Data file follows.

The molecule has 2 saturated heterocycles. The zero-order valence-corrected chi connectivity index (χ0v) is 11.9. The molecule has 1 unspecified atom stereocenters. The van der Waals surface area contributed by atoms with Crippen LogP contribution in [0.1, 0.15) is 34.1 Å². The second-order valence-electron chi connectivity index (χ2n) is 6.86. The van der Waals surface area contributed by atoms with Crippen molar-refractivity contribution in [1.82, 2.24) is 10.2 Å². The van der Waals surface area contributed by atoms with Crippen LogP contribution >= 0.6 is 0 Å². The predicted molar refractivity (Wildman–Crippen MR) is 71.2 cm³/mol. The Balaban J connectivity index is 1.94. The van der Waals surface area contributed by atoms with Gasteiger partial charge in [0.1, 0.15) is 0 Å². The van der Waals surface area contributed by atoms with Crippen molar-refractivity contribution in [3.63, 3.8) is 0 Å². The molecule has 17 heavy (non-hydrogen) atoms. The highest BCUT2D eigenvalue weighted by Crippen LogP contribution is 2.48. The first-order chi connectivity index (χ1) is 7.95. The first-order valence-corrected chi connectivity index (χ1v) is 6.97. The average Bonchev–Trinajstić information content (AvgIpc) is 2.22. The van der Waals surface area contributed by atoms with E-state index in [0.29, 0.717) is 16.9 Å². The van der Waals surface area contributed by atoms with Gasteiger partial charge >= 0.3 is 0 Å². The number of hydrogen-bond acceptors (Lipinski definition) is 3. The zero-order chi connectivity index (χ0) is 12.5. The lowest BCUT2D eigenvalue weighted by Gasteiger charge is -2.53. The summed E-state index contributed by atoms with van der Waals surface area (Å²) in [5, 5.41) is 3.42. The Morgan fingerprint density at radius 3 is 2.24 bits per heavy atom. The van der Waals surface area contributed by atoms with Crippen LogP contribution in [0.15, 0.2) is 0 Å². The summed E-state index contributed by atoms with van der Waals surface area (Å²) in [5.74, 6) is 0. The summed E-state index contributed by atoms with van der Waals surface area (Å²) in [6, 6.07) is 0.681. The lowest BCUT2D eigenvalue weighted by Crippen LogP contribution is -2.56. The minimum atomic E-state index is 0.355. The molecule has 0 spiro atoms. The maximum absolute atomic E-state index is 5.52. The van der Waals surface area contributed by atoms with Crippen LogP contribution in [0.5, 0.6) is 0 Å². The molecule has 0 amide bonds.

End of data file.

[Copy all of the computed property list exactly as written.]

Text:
The molecule has 2 saturated heterocycles. The zero-order valence-corrected chi connectivity index (χ0v) is 11.9. The molecule has 1 unspecified atom stereocenters. The van der Waals surface area contributed by atoms with Crippen LogP contribution in [0.1, 0.15) is 34.1 Å². The second-order valence-electron chi connectivity index (χ2n) is 6.86. The van der Waals surface area contributed by atoms with Crippen molar-refractivity contribution in [1.82, 2.24) is 10.2 Å². The van der Waals surface area contributed by atoms with Crippen LogP contribution >= 0.6 is 0 Å². The predicted molar refractivity (Wildman–Crippen MR) is 71.2 cm³/mol. The Balaban J connectivity index is 1.94. The van der Waals surface area contributed by atoms with Gasteiger partial charge in [0.1, 0.15) is 0 Å². The van der Waals surface area contributed by atoms with Crippen molar-refractivity contribution in [3.63, 3.8) is 0 Å². The molecule has 17 heavy (non-hydrogen) atoms. The highest BCUT2D eigenvalue weighted by Crippen LogP contribution is 2.48. The first-order chi connectivity index (χ1) is 7.95. The first-order valence-corrected chi connectivity index (χ1v) is 6.97. The average Bonchev–Trinajstić information content (AvgIpc) is 2.22. The van der Waals surface area contributed by atoms with E-state index in [0.29, 0.717) is 16.9 Å². The van der Waals surface area contributed by atoms with Gasteiger partial charge >= 0.3 is 0 Å². The number of hydrogen-bond acceptors (Lipinski definition) is 3. The zero-order chi connectivity index (χ0) is 12.5. The lowest BCUT2D eigenvalue weighted by Gasteiger charge is -2.53. The summed E-state index contributed by atoms with van der Waals surface area (Å²) in [5, 5.41) is 3.42. The Morgan fingerprint density at radius 3 is 2.24 bits per heavy atom. The van der Waals surface area contributed by atoms with Crippen LogP contribution in [0.15, 0.2) is 0 Å². The summed E-state index contributed by atoms with van der Waals surface area (Å²) in [5.74, 6) is 0. The summed E-state index contributed by atoms with van der Waals surface area (Å²) in [6, 6.07) is 0.681. The lowest BCUT2D eigenvalue weighted by Crippen LogP contribution is -2.56. The minimum atomic E-state index is 0.355. The molecule has 0 spiro atoms. The maximum absolute atomic E-state index is 5.52. The van der Waals surface area contributed by atoms with Crippen LogP contribution in [0.5, 0.6) is 0 Å². The molecule has 0 amide bonds.